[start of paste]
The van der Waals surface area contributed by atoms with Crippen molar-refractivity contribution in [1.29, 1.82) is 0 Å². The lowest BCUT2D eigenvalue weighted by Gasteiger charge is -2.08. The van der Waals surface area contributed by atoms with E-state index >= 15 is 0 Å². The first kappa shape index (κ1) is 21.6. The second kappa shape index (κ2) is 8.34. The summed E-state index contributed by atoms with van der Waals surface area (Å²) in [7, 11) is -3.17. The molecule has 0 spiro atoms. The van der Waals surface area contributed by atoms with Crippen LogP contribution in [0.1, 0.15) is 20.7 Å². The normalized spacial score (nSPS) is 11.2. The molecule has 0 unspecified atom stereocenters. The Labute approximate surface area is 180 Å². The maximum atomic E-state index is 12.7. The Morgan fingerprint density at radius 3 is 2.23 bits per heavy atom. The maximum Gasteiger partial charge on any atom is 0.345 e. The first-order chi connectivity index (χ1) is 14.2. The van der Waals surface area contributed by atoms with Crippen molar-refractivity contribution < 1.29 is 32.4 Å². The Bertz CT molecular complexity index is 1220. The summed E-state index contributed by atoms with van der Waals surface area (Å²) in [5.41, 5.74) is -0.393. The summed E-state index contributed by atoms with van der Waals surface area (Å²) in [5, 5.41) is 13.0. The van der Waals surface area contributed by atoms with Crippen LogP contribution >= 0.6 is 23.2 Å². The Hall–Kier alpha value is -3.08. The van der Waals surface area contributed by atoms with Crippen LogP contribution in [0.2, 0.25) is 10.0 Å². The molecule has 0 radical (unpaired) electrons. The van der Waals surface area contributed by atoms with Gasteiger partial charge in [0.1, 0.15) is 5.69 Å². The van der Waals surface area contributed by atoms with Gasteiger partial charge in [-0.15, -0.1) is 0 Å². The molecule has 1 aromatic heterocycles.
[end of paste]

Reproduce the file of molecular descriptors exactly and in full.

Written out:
The van der Waals surface area contributed by atoms with Crippen molar-refractivity contribution in [1.29, 1.82) is 0 Å². The lowest BCUT2D eigenvalue weighted by Gasteiger charge is -2.08. The van der Waals surface area contributed by atoms with E-state index >= 15 is 0 Å². The first kappa shape index (κ1) is 21.6. The second kappa shape index (κ2) is 8.34. The summed E-state index contributed by atoms with van der Waals surface area (Å²) in [7, 11) is -3.17. The molecule has 0 spiro atoms. The van der Waals surface area contributed by atoms with Crippen LogP contribution in [0.1, 0.15) is 20.7 Å². The normalized spacial score (nSPS) is 11.2. The molecule has 0 unspecified atom stereocenters. The Labute approximate surface area is 180 Å². The maximum atomic E-state index is 12.7. The Morgan fingerprint density at radius 3 is 2.23 bits per heavy atom. The maximum Gasteiger partial charge on any atom is 0.345 e. The first-order chi connectivity index (χ1) is 14.2. The van der Waals surface area contributed by atoms with Crippen molar-refractivity contribution < 1.29 is 32.4 Å². The Bertz CT molecular complexity index is 1220. The summed E-state index contributed by atoms with van der Waals surface area (Å²) in [5.41, 5.74) is -0.393. The summed E-state index contributed by atoms with van der Waals surface area (Å²) in [5, 5.41) is 13.0. The van der Waals surface area contributed by atoms with Crippen LogP contribution >= 0.6 is 23.2 Å². The Hall–Kier alpha value is -3.08. The van der Waals surface area contributed by atoms with Crippen LogP contribution in [0.2, 0.25) is 10.0 Å². The molecule has 0 radical (unpaired) electrons. The van der Waals surface area contributed by atoms with Gasteiger partial charge in [0.1, 0.15) is 5.69 Å². The van der Waals surface area contributed by atoms with Gasteiger partial charge in [-0.15, -0.1) is 0 Å². The molecule has 1 aromatic heterocycles.